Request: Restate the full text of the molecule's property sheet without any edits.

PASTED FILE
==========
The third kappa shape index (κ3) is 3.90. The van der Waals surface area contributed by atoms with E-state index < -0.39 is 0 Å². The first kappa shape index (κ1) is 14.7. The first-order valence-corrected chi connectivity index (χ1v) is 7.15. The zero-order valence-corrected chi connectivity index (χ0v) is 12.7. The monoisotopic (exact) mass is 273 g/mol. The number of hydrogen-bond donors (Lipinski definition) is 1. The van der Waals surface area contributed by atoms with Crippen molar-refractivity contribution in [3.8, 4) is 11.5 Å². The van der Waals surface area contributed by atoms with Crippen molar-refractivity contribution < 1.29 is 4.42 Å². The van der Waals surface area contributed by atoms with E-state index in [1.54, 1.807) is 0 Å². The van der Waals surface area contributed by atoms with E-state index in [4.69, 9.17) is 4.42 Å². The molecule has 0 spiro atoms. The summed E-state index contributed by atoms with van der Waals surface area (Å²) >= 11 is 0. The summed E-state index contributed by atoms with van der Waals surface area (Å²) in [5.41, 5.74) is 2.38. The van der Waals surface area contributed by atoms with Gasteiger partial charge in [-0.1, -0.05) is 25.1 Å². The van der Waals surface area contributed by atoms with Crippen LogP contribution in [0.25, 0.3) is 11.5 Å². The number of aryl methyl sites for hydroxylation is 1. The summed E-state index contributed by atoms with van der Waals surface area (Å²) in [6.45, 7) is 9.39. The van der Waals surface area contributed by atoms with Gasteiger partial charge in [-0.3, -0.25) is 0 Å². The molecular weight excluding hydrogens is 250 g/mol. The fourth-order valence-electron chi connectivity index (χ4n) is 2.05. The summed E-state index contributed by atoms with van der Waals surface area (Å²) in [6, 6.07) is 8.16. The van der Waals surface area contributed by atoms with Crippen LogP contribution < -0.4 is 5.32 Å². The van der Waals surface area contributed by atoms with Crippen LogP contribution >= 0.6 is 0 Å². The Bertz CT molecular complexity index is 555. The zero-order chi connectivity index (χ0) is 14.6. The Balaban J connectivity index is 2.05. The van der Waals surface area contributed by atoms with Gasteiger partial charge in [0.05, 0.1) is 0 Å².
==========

The third kappa shape index (κ3) is 3.90. The van der Waals surface area contributed by atoms with E-state index < -0.39 is 0 Å². The first kappa shape index (κ1) is 14.7. The first-order valence-corrected chi connectivity index (χ1v) is 7.15. The zero-order valence-corrected chi connectivity index (χ0v) is 12.7. The monoisotopic (exact) mass is 273 g/mol. The number of hydrogen-bond donors (Lipinski definition) is 1. The van der Waals surface area contributed by atoms with Crippen molar-refractivity contribution in [3.8, 4) is 11.5 Å². The van der Waals surface area contributed by atoms with Crippen molar-refractivity contribution < 1.29 is 4.42 Å². The van der Waals surface area contributed by atoms with E-state index in [1.54, 1.807) is 0 Å². The van der Waals surface area contributed by atoms with E-state index in [4.69, 9.17) is 4.42 Å². The molecule has 0 spiro atoms. The summed E-state index contributed by atoms with van der Waals surface area (Å²) >= 11 is 0. The summed E-state index contributed by atoms with van der Waals surface area (Å²) in [5.41, 5.74) is 2.38. The van der Waals surface area contributed by atoms with Gasteiger partial charge in [-0.1, -0.05) is 25.1 Å². The van der Waals surface area contributed by atoms with Crippen LogP contribution in [0.25, 0.3) is 11.5 Å². The number of aryl methyl sites for hydroxylation is 1. The summed E-state index contributed by atoms with van der Waals surface area (Å²) in [6.45, 7) is 9.39. The van der Waals surface area contributed by atoms with Gasteiger partial charge in [-0.3, -0.25) is 0 Å². The molecular weight excluding hydrogens is 250 g/mol. The fourth-order valence-electron chi connectivity index (χ4n) is 2.05. The summed E-state index contributed by atoms with van der Waals surface area (Å²) in [6, 6.07) is 8.16. The van der Waals surface area contributed by atoms with Crippen LogP contribution < -0.4 is 5.32 Å². The van der Waals surface area contributed by atoms with Crippen LogP contribution >= 0.6 is 0 Å². The Bertz CT molecular complexity index is 555. The zero-order chi connectivity index (χ0) is 14.6. The Balaban J connectivity index is 2.05. The van der Waals surface area contributed by atoms with Gasteiger partial charge in [0.05, 0.1) is 0 Å².